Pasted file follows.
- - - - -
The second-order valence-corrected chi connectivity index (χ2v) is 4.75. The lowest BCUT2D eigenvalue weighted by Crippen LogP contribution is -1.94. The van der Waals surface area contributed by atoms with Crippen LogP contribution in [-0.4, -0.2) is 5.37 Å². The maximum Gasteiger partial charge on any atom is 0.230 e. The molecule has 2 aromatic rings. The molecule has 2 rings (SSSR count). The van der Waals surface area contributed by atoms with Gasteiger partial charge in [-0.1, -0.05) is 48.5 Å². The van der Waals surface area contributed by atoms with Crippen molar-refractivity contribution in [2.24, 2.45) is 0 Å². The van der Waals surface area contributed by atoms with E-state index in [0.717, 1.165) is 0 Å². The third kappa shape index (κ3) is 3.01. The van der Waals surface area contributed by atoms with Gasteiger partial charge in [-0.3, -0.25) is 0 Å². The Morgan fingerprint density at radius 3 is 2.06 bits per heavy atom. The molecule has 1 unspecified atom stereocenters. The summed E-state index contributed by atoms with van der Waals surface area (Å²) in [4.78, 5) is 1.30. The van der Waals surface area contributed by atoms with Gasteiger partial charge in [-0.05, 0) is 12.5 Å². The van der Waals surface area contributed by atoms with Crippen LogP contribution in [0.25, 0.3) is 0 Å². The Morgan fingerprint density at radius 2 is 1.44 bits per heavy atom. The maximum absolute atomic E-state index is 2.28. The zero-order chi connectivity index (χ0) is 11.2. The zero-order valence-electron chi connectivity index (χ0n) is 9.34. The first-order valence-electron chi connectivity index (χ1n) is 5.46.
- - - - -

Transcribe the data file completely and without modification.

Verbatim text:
The second-order valence-corrected chi connectivity index (χ2v) is 4.75. The lowest BCUT2D eigenvalue weighted by Crippen LogP contribution is -1.94. The van der Waals surface area contributed by atoms with Crippen LogP contribution in [-0.4, -0.2) is 5.37 Å². The maximum Gasteiger partial charge on any atom is 0.230 e. The molecule has 2 aromatic rings. The molecule has 2 rings (SSSR count). The van der Waals surface area contributed by atoms with Gasteiger partial charge in [-0.1, -0.05) is 48.5 Å². The van der Waals surface area contributed by atoms with Crippen molar-refractivity contribution in [2.24, 2.45) is 0 Å². The van der Waals surface area contributed by atoms with E-state index in [0.717, 1.165) is 0 Å². The third kappa shape index (κ3) is 3.01. The van der Waals surface area contributed by atoms with Gasteiger partial charge in [-0.3, -0.25) is 0 Å². The Morgan fingerprint density at radius 3 is 2.06 bits per heavy atom. The molecule has 1 unspecified atom stereocenters. The summed E-state index contributed by atoms with van der Waals surface area (Å²) in [4.78, 5) is 1.30. The van der Waals surface area contributed by atoms with Gasteiger partial charge in [-0.05, 0) is 12.5 Å². The van der Waals surface area contributed by atoms with Crippen LogP contribution in [0.25, 0.3) is 0 Å². The Morgan fingerprint density at radius 2 is 1.44 bits per heavy atom. The maximum absolute atomic E-state index is 2.28. The zero-order chi connectivity index (χ0) is 11.2. The zero-order valence-electron chi connectivity index (χ0n) is 9.34. The first-order valence-electron chi connectivity index (χ1n) is 5.46.